Ribblehead and Salt Lake Cottages
by Maggie Cassidy
Ribblehead consists of a few farms, a pub (the Station Inn), a railway station and the terrace of six houses known as Salt Lake Cottages - plus of course the famous viaduct. The cottages were built at the same time as the nearby stretch of the Settle Carlisle railway (1869-1876) to house railway employees. The buildings are of standard Midland Railway design and are virtually identical with those at Selside, on the same road but nearer to Settle.
The cottages took their name from one of the shanty towns occupied by the navvies building the railway "Salt Lake by Batty Green," but where the shanty town got it's name is something of a mystery. One story is that some of the navvies previously worked on railway construction in Utah but missionaries from the Mormon Church were recruiting in the Dales in the 1850's so maybe that is where it come from. The navvies gave all their camps strange names, and many camps were named for far away places - Belgravia, Jericho, Sebastapol and Inkerman were just four others on the Settle Carlisle line. Remains of the camps can still be found in the area.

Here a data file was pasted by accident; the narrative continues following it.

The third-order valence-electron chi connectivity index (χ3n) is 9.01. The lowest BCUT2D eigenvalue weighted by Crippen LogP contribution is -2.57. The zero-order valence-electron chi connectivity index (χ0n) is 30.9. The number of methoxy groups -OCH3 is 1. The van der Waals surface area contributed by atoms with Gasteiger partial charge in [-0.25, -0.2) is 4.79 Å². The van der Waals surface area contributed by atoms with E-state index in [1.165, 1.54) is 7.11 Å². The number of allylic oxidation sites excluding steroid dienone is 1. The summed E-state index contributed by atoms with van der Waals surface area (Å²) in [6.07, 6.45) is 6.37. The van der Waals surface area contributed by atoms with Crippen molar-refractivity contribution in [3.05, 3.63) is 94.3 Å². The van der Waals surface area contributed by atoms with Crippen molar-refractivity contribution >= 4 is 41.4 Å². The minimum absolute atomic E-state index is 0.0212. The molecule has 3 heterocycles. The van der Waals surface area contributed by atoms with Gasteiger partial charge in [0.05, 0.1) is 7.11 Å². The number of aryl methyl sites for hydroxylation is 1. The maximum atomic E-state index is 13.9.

In Chapel-le-Dale at St Leonard's church there is a plaque which commemorates (but not by name) more than 200 people who died during the construction of this part of the line and who are buried there. None of the railway graves at St. Leonard's has a headstone. Many of the dead came from the temporary hospital set up at Ribblehead. Of 215 entries in the church register, 56 relate to children less than a year old; 56 to those between 1 year and 5 years; 13 to deaths at ages between 6 and 15 years; 37 at 16 years but less than 30 years, and 53 aged over 30.
Salt Lake Cottages are remote and windswept, winds of 92 mph have been recorded there. The surrounding countryside is bleak but (to my eyes) beautiful and good for walking. Salt Lake Cottages were all eventually sold off by the railway companies and are now holiday homes. Some of them are available to rent.
Maggie Cassidy (born at no 5 Salt Lake Cottages, 1 May 1948)
at the request of Genuki